Georgetown ISD’s designation as a property-wealthy district under Chapter 41 of the Texas Education Code makes GISD subject to recapture. About 25 percent of Texas school districts were subject to recapture in 2018 and sent about $2.6 billion in tax revenue to the state, according to the Texas School Coalition, an organization that advocates for Chapter 41 schools.
GISD will send nearly $18.4 million to the state through recapture in fiscal year 2018-19. If nothing changes at the state level, the district projects its annual recapture costs will top $47 million by FY 2023-24.
Williamson County Judge Bill Gravell said he understands the need for property tax reform but said he believes inserting a property tax revenue cap of 2.5 percent is not the way to do it. Instead, he suggests the end of the Robin Hood tax to allow districts to keep more money locally.
“School taxes are through the roof and are through the roof candidly because the state of Texas underfunds education,” Gravell said. “If they would fund education appropriately, school taxes would drop, and then that tax bill will not look as significantly as it does now.”
State funding’s past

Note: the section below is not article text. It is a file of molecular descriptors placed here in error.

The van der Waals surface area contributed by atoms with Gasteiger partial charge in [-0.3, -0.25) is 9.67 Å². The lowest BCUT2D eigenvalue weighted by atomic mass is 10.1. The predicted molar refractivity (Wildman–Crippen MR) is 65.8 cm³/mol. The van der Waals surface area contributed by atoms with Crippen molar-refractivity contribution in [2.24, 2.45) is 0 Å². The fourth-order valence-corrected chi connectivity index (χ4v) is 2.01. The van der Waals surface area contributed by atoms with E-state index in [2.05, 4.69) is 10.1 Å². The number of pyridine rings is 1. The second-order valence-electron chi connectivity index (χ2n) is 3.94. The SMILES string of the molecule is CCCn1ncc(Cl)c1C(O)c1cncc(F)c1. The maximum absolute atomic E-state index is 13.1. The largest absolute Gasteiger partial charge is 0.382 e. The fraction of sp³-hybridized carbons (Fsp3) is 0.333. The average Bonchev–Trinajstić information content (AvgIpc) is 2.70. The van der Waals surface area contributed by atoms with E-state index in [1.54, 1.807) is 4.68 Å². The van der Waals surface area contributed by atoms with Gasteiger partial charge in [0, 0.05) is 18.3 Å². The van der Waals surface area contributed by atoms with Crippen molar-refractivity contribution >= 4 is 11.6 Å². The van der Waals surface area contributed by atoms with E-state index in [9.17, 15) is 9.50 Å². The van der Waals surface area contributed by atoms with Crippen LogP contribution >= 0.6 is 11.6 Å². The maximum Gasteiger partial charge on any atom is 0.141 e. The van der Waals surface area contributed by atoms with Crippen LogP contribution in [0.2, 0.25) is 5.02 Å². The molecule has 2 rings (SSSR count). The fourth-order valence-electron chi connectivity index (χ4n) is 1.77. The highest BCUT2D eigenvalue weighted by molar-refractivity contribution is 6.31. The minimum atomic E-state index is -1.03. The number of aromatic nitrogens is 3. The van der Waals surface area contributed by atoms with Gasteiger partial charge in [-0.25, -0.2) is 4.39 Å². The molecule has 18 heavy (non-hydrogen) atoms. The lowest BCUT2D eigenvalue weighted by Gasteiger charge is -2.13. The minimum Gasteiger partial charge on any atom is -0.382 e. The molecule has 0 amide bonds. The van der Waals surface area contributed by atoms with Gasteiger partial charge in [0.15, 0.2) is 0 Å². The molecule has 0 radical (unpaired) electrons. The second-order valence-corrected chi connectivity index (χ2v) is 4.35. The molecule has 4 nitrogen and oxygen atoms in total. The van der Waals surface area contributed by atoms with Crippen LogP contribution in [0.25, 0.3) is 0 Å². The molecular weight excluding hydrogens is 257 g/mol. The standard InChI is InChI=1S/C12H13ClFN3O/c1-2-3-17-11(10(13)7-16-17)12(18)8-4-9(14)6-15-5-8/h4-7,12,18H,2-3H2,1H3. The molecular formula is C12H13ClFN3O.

Texas legislators created the Additional State Aid for Tax Reduction program, or ASATAR, in 2006 to increase state funding to school districts in need. At the time, the state imposed stricter tax rate limits on districts to give relief to property owners. However, since the lower tax rates led to less revenue, the state boosted its ASATAR funding.
Sanchez said that while the ASATAR program decreased taxes for property owners, rising property values drove taxes back up. Higher values also led to fewer school districts qualifying for the funding program.
When ASATAR was phased out in 2017, districts that relied on the program had to find ways to cover the state funding they would no longer receive.
“Voters in Williamson County are pretty astute, and they know the reason their property taxes are going up is because we have broken school finance system.” — Rep. James Talarico, D-Round Rock
Sanchez said without a comprehensive fix to the state’s school-funding formula, the inequities that ASATAR sought to address a decade ago could return even if legislators approve stricter tax-rate limits and boost state funding to schools.
She added that the Texas Commission on Public School Finance has been working to find alternate solutions to fixing the education formula.